Lorraine E. Wright says “In my line of work I see an awful lot of resumes. Can I tell just by a quick read how old the resume’s owner is? Usually. But not always. A few people have learned how to design a resume for themselves that is complete and honest in every way, and yet which makes it impossible for the person reading the resume to pinpoint their age, other than a vague “they must be at least 40.”
Is rejecting someone’s resume on the basis of age legal? Absolutely not. Does it ever happen? All the time. Sometimes it’s deliberate. A hiring manager will see from someone’s resume that they graduated from high school in 1968 and think, “Wow. That’s a long time ago. They probably wouldn’t be able to handle the job.” And there’s another resume in the No pile.
Often though, it’s done unconsciously. A hiring manager decides to choose the 10 best resumes from a giant pile. When she’s down to number 10, she has to choose between two resumes. They’re both pretty equal in terms of skills and experience, but then the 30-year-old hiring manager notices that the oldest job mentioned on one of the resumes is dated 10 years before she was even born. Without consciously making a decision on the basis of age, she puts this one into the Discard pile.
What can you do to make sure this doesn’t happen to your resume? Here are some suggestions:
Don’t date yourself: If you went to college over 25 years ago, leave the date of graduation off altogether. If the employer really wants to know it, he can ask you in the interview. (But chances are he won’t.) Similarly, leave off your very oldest jobs, unless they’re extremely important and relevant. It isn’t unethical. The hiring manager mainly wants to know what you’ve done in the last 10 to 15 years, not what you did well before the start of this millenium.
Google is your friend: The Internet holds more examples of resumes than you could ever read in your lifetime. Some are great, some are horrible. With a little effort and common sense, you’ll be able to find some good examples of what a modern resume should look like. You’ll see what to include (like your computer skills and all skills related to the job you’re applying for), and what to leave off (like date of birth, nationality, marital status, hobbies, “references available upon request.”) It helps to do a search for your specific field, using words like: “sample resume sales manager.”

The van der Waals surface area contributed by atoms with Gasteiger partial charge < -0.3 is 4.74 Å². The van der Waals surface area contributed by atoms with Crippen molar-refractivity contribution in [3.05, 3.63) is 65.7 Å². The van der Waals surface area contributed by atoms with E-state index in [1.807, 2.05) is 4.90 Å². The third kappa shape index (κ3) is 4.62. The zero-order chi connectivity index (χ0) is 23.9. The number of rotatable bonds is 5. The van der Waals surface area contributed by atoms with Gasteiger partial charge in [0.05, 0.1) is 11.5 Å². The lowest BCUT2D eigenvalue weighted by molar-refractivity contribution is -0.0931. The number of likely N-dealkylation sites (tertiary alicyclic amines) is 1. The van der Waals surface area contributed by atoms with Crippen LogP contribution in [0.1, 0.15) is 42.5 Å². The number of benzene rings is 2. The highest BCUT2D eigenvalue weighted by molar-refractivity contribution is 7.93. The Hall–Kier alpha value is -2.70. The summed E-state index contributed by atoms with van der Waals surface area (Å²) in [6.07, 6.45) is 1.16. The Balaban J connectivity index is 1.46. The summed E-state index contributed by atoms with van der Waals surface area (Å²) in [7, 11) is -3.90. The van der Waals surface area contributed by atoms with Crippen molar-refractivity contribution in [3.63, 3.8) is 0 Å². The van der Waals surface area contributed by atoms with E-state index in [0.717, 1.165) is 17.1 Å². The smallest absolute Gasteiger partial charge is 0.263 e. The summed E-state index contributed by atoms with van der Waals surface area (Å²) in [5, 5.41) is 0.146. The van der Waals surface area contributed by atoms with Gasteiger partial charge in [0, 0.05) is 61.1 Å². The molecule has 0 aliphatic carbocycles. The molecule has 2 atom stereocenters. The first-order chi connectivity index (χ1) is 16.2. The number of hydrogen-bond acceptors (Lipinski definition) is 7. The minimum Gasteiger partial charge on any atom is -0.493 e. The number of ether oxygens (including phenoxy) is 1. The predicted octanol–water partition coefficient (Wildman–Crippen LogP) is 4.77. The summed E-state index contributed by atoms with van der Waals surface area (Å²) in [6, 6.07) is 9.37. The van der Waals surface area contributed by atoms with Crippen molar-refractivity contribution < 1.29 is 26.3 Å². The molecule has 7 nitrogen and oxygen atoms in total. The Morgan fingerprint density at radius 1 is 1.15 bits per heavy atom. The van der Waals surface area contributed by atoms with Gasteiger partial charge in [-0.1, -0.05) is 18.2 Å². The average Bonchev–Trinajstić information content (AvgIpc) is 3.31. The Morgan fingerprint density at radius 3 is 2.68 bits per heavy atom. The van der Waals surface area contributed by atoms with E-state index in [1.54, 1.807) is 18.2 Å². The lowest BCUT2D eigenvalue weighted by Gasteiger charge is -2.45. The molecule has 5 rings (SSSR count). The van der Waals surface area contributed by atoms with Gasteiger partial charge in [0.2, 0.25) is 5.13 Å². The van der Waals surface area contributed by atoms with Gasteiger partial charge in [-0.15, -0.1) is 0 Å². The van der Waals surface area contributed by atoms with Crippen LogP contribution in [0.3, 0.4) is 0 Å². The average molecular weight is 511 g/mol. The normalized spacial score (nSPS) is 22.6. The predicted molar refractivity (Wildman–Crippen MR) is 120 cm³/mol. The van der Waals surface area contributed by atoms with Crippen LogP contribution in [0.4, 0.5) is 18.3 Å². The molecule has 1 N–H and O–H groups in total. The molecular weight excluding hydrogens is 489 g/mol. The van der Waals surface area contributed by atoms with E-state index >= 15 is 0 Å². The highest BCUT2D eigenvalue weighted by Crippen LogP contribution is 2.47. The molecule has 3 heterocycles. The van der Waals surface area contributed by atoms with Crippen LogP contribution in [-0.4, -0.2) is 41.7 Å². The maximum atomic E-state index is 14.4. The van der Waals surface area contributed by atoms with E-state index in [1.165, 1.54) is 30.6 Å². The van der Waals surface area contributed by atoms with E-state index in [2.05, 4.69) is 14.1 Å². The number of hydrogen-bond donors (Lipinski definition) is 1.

Use the right format: Fewer and fewer resumes are mailed or faxed nowadays, with more and more requested to be sent by e-mail. Obviously if you’re reading this, you know how to use a computer. (Unless someone printed this off and gave it to you!) Most people know how to send an e-mail nowadays, but make sure you’re following the directions in the job posting. Do they want you to send the resume as an attachment, and if so, do they want a Word attachment or a PDF file? Do they want you to cut and paste the resume right into the e-mail? Or do they want you to go to their company website and fill out an e-resume form? It makes you long for the day when you typed your resume up, put in an envelope, and mailed it! The process is becoming increasingly complicated, unfortunately, but if you want your resume to make a good impression, it must arrive in the manner requested. If you find this all intimidating or confusing (and who could blame you?) ask someone to help you. It really does make a difference. In many cases, the wrong format could mean your resume never even gets looked at.
Don’t sound old: Technical and professional terminology has changed over the years. Even job titles have changed. For example, who says they’re a secretary anymore? The politically correct term today is Administrative Assistant. Check the Internet for job descriptions in your field, and compare them with the terminology you’re using on your resume. If, let’s say, you’ve spent the last 25 years in the same position as Purchasing Manager, do a search with the words “purchasing manager job description” or “purchasing manager job posting.” Use the terminology you find to describe your current job on your resume, rather than depending on the terminology that was used years ago. Do the same for the descriptions of jobs you’ve held in the past. Don’t let the words and expressions you use date you.
Why would some hiring managers be biased against older workers, since they probably have a wealth of knowledge, wisdom and life experience under their belt, along with a great work ethic? It could be that they assume that a worker over, say, 45 is any number of undesirable things: slower, more likely to get sick, out of touch with the new technology, set in his or her ways, resistant to being told what to do by people young enough to be his or her children, and on and on. Are these stereotypical fears true? Sometimes, yes, and sometimes, no. Just like younger workers, older workers are not just one way – there’s a huge diversity of personality, ability, health, education… the only way for the hiring manager to find out is to invite them for an interview.
So try some of these suggestions, and get that interview. Don’t let your resume make you look old.
Lorraine E. Wright is the owner of 21st Century Resumes, a company that designs technology-friendly, attention-grabbing resumes and cover letters. She customizes them uniquely for each job seeker, so they stand out in today’s crowded and competitive job market. To get a free assessment of your own resume, go to http://21stcenturyresumes.ca”